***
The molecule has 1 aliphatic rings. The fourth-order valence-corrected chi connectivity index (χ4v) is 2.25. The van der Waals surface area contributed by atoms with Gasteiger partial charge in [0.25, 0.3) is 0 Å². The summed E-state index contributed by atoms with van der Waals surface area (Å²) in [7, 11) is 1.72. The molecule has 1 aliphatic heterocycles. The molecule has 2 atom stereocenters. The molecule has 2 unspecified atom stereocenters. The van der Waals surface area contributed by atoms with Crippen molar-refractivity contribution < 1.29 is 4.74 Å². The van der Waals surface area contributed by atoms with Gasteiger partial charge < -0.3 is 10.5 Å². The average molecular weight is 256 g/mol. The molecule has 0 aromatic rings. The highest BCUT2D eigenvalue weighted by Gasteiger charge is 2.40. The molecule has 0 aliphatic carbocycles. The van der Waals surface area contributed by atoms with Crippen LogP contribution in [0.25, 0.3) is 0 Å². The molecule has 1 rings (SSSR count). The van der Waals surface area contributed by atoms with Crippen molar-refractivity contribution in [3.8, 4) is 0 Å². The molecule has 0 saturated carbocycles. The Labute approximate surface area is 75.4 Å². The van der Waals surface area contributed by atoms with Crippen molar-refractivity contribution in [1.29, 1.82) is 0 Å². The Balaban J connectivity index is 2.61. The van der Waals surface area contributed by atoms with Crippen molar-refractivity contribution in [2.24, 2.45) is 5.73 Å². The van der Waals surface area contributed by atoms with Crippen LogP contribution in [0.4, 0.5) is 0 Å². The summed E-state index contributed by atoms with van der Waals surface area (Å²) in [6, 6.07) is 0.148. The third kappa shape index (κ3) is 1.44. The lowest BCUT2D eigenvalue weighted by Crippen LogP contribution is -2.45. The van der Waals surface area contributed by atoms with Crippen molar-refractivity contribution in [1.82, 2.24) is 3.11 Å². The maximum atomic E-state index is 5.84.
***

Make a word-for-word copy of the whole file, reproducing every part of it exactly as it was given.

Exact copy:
The molecule has 1 aliphatic rings. The fourth-order valence-corrected chi connectivity index (χ4v) is 2.25. The van der Waals surface area contributed by atoms with Gasteiger partial charge in [0.25, 0.3) is 0 Å². The summed E-state index contributed by atoms with van der Waals surface area (Å²) in [7, 11) is 1.72. The molecule has 1 aliphatic heterocycles. The molecule has 2 atom stereocenters. The molecule has 2 unspecified atom stereocenters. The van der Waals surface area contributed by atoms with Crippen molar-refractivity contribution < 1.29 is 4.74 Å². The van der Waals surface area contributed by atoms with Gasteiger partial charge < -0.3 is 10.5 Å². The average molecular weight is 256 g/mol. The molecule has 0 aromatic rings. The highest BCUT2D eigenvalue weighted by Gasteiger charge is 2.40. The molecule has 0 aliphatic carbocycles. The van der Waals surface area contributed by atoms with Crippen LogP contribution in [0.25, 0.3) is 0 Å². The molecule has 1 rings (SSSR count). The van der Waals surface area contributed by atoms with Crippen molar-refractivity contribution in [3.8, 4) is 0 Å². The molecule has 0 saturated carbocycles. The Labute approximate surface area is 75.4 Å². The van der Waals surface area contributed by atoms with Crippen molar-refractivity contribution in [1.29, 1.82) is 0 Å². The Balaban J connectivity index is 2.61. The van der Waals surface area contributed by atoms with Crippen molar-refractivity contribution in [2.24, 2.45) is 5.73 Å². The van der Waals surface area contributed by atoms with Crippen LogP contribution in [0.4, 0.5) is 0 Å². The summed E-state index contributed by atoms with van der Waals surface area (Å²) in [6, 6.07) is 0.148. The third kappa shape index (κ3) is 1.44. The lowest BCUT2D eigenvalue weighted by Crippen LogP contribution is -2.45. The van der Waals surface area contributed by atoms with Crippen molar-refractivity contribution in [1.82, 2.24) is 3.11 Å². The maximum atomic E-state index is 5.84.